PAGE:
The European Central Bank left interest rates unchanged yesterday, saying they were at the right level to allow the economy in the 12-nation eurozone to recover next year while ensuring inflation would drop safely below the 2 per cent target.
The ECB left its benchmark minimum bid rate at 3.25 per cent, after cutting rates by a total of 150 basis points this year. Its last half-point cut on 8 November brought eurozone interest rates to the lowest level since February 2000.
Wim Duisenberg, president of the ECB, said data released since the last rate cut were in line with the bank's expectations.
"Conditions are there for economic growth to improve in the course of 2002. Financing conditions in the euro area are favourable," the ECB chief said.
"The information which has become available since our meeting on 8 November confirmed our expectations and also the forward-looking decisions taken over the past few months," he said. "We continue to consider the current level of key rates as appropriate."
The decision was expected by financial markets, but means no early Christmas gift for eurozone governments, squeezed between the tight fiscal corset of the monetary union and daily reports of job cuts at European companies.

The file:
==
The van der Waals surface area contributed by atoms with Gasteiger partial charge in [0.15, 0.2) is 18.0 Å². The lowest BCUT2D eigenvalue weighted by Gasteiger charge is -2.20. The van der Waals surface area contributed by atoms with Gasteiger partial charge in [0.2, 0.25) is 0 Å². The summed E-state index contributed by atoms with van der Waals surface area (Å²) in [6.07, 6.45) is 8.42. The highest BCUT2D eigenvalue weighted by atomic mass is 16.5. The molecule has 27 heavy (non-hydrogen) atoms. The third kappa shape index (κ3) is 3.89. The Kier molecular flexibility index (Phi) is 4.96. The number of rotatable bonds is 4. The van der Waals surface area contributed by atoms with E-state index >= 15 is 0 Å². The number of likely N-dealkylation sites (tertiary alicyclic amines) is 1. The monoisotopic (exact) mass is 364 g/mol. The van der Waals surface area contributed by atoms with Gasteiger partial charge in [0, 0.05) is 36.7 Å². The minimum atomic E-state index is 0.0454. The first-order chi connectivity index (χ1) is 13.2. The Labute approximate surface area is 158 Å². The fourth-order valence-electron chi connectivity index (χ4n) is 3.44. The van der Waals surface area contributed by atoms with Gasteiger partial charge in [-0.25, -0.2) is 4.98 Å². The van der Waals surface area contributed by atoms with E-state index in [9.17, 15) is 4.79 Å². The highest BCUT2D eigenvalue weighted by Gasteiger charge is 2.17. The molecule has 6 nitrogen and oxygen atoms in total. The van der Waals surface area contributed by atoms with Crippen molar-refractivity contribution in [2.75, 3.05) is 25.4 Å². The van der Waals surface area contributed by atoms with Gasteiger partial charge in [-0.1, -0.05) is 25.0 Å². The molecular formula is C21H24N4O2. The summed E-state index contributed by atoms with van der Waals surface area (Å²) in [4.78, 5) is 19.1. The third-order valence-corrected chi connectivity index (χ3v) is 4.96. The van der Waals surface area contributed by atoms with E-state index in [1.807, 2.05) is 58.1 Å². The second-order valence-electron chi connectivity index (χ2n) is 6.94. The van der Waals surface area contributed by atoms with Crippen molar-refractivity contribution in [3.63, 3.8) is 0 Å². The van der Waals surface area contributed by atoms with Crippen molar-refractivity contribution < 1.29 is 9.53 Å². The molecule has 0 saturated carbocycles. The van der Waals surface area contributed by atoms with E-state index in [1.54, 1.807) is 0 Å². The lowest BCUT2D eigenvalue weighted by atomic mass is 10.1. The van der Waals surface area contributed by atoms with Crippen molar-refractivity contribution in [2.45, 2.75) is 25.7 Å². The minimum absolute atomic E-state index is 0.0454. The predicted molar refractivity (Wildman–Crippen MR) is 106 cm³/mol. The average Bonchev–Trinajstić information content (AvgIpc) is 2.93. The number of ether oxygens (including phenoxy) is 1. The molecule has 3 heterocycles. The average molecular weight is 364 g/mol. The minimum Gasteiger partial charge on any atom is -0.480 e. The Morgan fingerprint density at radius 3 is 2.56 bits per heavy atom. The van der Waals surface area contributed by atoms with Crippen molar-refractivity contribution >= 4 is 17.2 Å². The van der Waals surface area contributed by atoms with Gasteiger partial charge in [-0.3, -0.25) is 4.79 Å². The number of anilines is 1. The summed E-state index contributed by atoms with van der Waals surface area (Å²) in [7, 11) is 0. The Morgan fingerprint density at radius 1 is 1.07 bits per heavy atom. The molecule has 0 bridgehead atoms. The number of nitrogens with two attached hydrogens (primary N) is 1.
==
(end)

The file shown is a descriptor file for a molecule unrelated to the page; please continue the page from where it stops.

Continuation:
Economists said the traditionally cautious central bank would want to see more evidence that past rate cuts were enough to pull the 12-nation bloc back from the brink of recession. They also believe the ECB would like to see the successful launch of euro coins and notes before easing rates again.
"Looking from the economic point of view, the ECB could have cut rates especially after weak German manufacturing orders," said Michael Schubert, an economist at Commerzbank in Frankfurt.
The euro and European stocks barely blinked at the widely expected no-change decision, that follows a similar step by the Bank of England, which left interest rates steady at 4.0 per cent on Wednesday.
Some economists have accused the ECB of persistently underestimating the threat of recession for the eurozone economy and contrast its caution with the bold monetary easing by the US Federal Reserve.
The Fed has cut rates 10 times this year, bringing the benchmark rate to 2.0 per cent, its lowest level in 40 years.
Economists believe falling eurozone headline inflation, quickly approaching the ECB's 2 per cent ceiling, gives the bank leeway to trim borrowing costs further in January or February.
Close to a million job cuts have been announced worldwide in the past few months as companies responded to the sharp US downturn and the knock-on effect in Europe.Reuse content